(2011) “Konoe Atsumaro and the Idea of an Alliance of the Yellow Race, 1898”, in: Sven Saaler and Christopher Szpilman (eds.), Pan-Asianism – A Documentary History, Vol. 1: 1859-1920, Boulder, Co.: Rowman & Littlefield, 2011, pp. 85-92.
(2011) “The Foundation Manifesto of the Kōa-kai (Raising Asia Society) and the Ajia Kyōkai (Asia Society), 1880-1883”, in: Sven Saaler and Christopher Szpilman (eds.), Pan-Asianism – A Documentary History, Vol. 1: 1859-1920, Boulder, Co.: Rowman & Littlefield, 2011, pp. 53-60.
(2011) “Race without Supremacy: On Racism in the Political Discourse of Late Meiji Japan, 1890–1912”, in: Manfred Berg and Simon Wendt (eds.), Racism in the Modern World: Historical Perspectives on Cultural Transfer and Adaptation, New York: Berghahn Books, 2011, pp. 255-280.
(2010) “Eine andere Form der Ungleichheit: Behinderung and soziale Stratifikation in Japans kakusa shakai-Diskussion“ (A different kind of inequality: disability and social stratification in Japan’s kakusa shakai debate), Contemporary Japan 22 (2010), pp. 75-98.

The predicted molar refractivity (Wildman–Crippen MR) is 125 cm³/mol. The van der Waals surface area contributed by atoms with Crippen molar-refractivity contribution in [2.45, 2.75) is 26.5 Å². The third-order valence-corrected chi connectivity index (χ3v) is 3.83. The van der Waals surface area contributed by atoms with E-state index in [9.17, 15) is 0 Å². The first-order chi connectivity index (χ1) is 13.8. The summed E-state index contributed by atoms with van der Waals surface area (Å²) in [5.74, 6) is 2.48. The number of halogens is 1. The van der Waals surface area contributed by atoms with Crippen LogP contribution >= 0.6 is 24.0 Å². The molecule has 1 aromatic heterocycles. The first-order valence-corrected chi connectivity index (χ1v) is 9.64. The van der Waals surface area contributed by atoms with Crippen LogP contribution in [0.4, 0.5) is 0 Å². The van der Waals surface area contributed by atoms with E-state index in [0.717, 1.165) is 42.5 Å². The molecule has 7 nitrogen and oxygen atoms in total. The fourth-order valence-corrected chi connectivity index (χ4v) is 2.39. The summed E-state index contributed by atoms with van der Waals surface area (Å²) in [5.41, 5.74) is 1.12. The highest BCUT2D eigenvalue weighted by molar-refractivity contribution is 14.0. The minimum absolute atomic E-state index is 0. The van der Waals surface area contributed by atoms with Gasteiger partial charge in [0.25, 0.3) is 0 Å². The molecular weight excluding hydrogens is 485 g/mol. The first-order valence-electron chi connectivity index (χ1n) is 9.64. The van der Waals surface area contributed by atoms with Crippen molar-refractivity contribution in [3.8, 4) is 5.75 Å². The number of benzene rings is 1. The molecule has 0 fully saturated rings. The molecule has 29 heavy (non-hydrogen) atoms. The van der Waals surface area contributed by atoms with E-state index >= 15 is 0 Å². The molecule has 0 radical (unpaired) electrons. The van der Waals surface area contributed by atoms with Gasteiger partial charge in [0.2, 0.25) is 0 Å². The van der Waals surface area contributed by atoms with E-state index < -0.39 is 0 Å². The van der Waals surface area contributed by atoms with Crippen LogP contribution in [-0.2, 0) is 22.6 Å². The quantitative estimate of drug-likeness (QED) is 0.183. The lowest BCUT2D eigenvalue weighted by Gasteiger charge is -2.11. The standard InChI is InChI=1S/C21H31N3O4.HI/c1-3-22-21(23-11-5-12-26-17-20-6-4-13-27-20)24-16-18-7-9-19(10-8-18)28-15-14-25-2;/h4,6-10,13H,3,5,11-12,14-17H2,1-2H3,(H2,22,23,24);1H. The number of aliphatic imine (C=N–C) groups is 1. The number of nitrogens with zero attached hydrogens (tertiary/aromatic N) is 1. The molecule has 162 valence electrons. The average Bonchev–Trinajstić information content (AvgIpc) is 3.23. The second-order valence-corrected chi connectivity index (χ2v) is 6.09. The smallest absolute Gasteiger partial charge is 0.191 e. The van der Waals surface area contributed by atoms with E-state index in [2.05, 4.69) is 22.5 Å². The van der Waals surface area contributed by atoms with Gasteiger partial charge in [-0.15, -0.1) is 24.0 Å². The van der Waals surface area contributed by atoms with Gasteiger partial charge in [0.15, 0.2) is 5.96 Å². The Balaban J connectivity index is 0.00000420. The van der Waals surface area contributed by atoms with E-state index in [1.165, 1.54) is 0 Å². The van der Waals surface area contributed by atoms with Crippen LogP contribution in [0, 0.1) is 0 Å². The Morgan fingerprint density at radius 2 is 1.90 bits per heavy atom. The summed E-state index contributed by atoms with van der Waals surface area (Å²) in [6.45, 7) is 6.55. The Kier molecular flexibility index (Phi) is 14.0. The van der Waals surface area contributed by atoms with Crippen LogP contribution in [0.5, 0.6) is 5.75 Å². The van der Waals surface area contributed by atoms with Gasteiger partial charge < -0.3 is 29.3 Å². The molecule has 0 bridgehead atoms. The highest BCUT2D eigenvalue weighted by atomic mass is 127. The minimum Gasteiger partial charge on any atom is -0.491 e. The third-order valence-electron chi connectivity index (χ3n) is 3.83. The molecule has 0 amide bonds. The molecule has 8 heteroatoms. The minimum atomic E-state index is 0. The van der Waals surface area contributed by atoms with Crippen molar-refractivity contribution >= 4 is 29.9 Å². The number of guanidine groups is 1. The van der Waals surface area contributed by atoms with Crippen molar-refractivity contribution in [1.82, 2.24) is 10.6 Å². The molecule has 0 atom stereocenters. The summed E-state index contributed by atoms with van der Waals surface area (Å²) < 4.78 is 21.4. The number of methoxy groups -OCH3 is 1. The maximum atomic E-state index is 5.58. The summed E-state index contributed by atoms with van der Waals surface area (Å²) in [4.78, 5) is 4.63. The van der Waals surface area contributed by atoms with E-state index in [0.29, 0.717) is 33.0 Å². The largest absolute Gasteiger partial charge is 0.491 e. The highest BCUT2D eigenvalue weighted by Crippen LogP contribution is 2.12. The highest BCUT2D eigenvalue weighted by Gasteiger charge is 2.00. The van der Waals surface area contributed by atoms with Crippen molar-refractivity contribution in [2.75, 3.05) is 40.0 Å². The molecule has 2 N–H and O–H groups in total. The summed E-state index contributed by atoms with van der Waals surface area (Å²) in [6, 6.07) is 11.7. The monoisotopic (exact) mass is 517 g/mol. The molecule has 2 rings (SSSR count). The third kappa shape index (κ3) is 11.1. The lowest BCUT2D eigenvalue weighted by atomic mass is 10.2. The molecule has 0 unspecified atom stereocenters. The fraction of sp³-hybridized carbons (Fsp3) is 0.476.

(2010) “War and International Order in Japan’s International Legal Discourse: Attitudes among Japanese International Lawyers during the 1920s”, Review of Asian and Pacific Studies (Seikei University), vol. 35 (2010),pp. 103-120.
(2010) “Lob der Gegenrestauration: das Staatsverständnis Kuga Katsunans (1857-1907)“ (In praise of counter-restauration: Kuga Katsunan’s concept of the state), in: Thomas Fröhlich and Eung-Jeung Lee (eds.): Staatsverständnis in Ostasien, Baden-Baden: Nomos, 2010, pp. 45-68.
(2009) “Terra marique: die Rückkehr des Raums in der völkerrechtlichen Debatte Japans, 1989-2009” (Terra marique: the revival of spatial concepts in the Japanese debate on international law, 1989-2009), in: Iris Wieczorek and David Chiavacci (eds.), Japan 2009 – Politik, Wirtschaft und Gesellschaft (VSJF), 2009, pp. 113-133.